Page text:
US investment orders edge up 0.4% in June
A key category of orders to United States businesses that tracks investment posted a small gain in June after two months of declines.
But overall factory orders fell, reflecting a drop in the volatile category of commercial aircraft, the Commerce Department reported Thursday.
Orders that cover business investment plans rose 0.4 per cent in June following declines of 0.6 per cent in May and 0.9 per cent in April. Overall orders dropped 1.5 per cent following a 1.2 per cent fall in May. It was the biggest setback for total factory orders since a 1.9 per cent decline in February.
Manufacturing has struggled over the past year as weakness in the global economy and a strong dollar have hurt export sales, and business investment has been crimped by the big drop in energy prices.
The small 0.4 per cent rise in the investment category, which covers nondefence capital goods excluding aircraft, was the first positive gain in this closely watched category since a 0.3 per cent rise in March, and it was the strongest showing since an increase of 2.4 per cent in January.
Business investment has been hurt over the past year by sharp cutbacks by energy companies in the wake of steep declines in oil prices. Orders for mining, oilfield and gas equipment surged 208 per cent in June, but even this big gain left demand in this category down 62 per cent for the first six months of this year, compared to the same period a year ago.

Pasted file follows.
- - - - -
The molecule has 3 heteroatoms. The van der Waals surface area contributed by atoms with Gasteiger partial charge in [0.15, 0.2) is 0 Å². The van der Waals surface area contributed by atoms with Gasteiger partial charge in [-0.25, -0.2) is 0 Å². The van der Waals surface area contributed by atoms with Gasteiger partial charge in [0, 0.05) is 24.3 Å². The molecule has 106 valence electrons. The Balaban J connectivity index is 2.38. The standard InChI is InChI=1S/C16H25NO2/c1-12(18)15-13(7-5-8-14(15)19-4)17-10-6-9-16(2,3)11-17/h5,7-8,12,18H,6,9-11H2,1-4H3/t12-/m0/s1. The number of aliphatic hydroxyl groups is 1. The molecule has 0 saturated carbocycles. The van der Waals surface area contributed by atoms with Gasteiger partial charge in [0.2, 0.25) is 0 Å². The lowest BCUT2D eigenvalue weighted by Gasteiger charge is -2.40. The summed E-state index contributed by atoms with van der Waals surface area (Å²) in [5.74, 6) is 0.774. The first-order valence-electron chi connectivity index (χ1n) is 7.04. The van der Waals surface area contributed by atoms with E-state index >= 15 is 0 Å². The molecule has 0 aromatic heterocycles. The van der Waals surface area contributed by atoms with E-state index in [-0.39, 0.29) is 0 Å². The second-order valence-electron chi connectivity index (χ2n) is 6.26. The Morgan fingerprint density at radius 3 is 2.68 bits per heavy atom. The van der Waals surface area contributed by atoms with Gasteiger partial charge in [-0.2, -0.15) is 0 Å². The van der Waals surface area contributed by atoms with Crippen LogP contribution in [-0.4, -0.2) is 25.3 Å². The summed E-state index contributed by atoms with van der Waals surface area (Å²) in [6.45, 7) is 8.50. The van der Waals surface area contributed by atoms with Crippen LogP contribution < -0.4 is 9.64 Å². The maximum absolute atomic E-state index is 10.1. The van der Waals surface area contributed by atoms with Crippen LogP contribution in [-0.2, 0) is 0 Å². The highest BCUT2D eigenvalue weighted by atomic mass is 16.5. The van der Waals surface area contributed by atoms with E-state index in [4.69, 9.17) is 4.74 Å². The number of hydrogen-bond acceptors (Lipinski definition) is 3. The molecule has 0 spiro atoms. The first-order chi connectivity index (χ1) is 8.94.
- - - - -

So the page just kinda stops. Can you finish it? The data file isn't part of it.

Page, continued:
Orders for durable goods, everything from aeroplanes to appliances, fell 3.9 per cent, only slightly changed from an advance report a week ago which estimated durable goods fell four per cent in June. Orders for nondurable goods such as chemicals, paper and food rose one per cent in June following gains of 0.6 per cent in May and 0.4 per cent in April.
Orders for commercial aircraft fell 58.8 per cent in June, while demand for autos and auto parts was up 3.2 per cent. Orders for primary metals were down, reflecting a big drop in orders for iron and steel. Demand for computers fell 9.1 per cent, while orders for household appliances rose 8.4 per cent.
The Institute for Supply Management reported earlier this week that its closely watched gauge of manufacturing activity expanded for a fifth straight month in July, but the reading of 52.6 was down slightly from June's 53.2. Any reading higher than 50 signals growth in manufacturing.